user's choosing. This method only works if you have fitted using Bayesian inference.

      ==================   ========================    ======================================
      Parameter            Type                        Description
      ==================   ========================    ======================================
      T                    function                    Discrepancy, e.g. ``np.mean`` or ``np.max``
      nsims                int                         How many simulations for the PPC
      ==================   ========================    ======================================

      **Returns**: void - shows a matplotlib plot

   .. py:method:: plot_predict(h, past_values, intervals, **kwargs)

      Plots predictions of the model, along with intervals.

      ==================   ========================    ======================================
      Parameter            Type                        Description
      ==================   ========================    ======================================
      h                    int                         How many steps to forecast ahead
      past_values          int                         How many past datapoints to plot
      intervals            boolean                     Whether to plot intervals or not
      ==================   ========================    ======================================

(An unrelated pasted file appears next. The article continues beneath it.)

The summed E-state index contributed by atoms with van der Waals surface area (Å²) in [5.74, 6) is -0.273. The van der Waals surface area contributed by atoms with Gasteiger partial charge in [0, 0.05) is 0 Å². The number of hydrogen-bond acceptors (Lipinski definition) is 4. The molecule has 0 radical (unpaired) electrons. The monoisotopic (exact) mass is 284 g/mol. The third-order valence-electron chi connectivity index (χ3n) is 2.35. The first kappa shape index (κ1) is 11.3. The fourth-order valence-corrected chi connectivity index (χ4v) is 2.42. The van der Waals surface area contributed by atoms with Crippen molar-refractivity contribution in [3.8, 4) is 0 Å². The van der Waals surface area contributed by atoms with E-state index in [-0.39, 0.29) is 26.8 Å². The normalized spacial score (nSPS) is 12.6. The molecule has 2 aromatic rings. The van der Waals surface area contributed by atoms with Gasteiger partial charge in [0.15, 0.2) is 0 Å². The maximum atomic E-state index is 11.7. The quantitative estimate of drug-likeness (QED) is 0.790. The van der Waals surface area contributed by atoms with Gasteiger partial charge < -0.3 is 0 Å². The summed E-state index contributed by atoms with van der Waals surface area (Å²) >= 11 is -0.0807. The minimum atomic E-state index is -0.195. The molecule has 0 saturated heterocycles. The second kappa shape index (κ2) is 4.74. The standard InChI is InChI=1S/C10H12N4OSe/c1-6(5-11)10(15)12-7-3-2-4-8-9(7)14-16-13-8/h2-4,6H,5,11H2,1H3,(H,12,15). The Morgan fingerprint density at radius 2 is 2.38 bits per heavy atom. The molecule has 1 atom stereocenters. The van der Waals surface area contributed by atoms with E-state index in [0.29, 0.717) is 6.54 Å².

Optional arguments include *figsize* - the dimensions of the figure to plot. Please note
      that if you use Maximum Likelihood or Variational Inference, the intervals shown will not
      reflect latent variable uncertainty. Only Metropolis-Hastings will give you fully Bayesian
      prediction intervals. Bayesian intervals with variational inference are not shown because
      of the limitation of mean-field inference in not accounting for posterior correlations.

      **Returns** : void - shows a matplotlib plot

   .. py:method:: plot_predict_is(h, fit_once, fit_method, **kwargs)

      Plots in-sample rolling predictions for the model. This means that the user pretends a
      last subsection of data is out-of-sample, and forecasts after each period and assesses
      how well they did. The user can choose whether to fit parameters once at the beginning
      or every time step.

      ==================   ========================    ======================================
      Parameter            Type                        Description
      ==================   ========================    ======================================
      h                    int                         How many previous timesteps to use
      fit_once             boolean                     Whether to fit once, or every timestep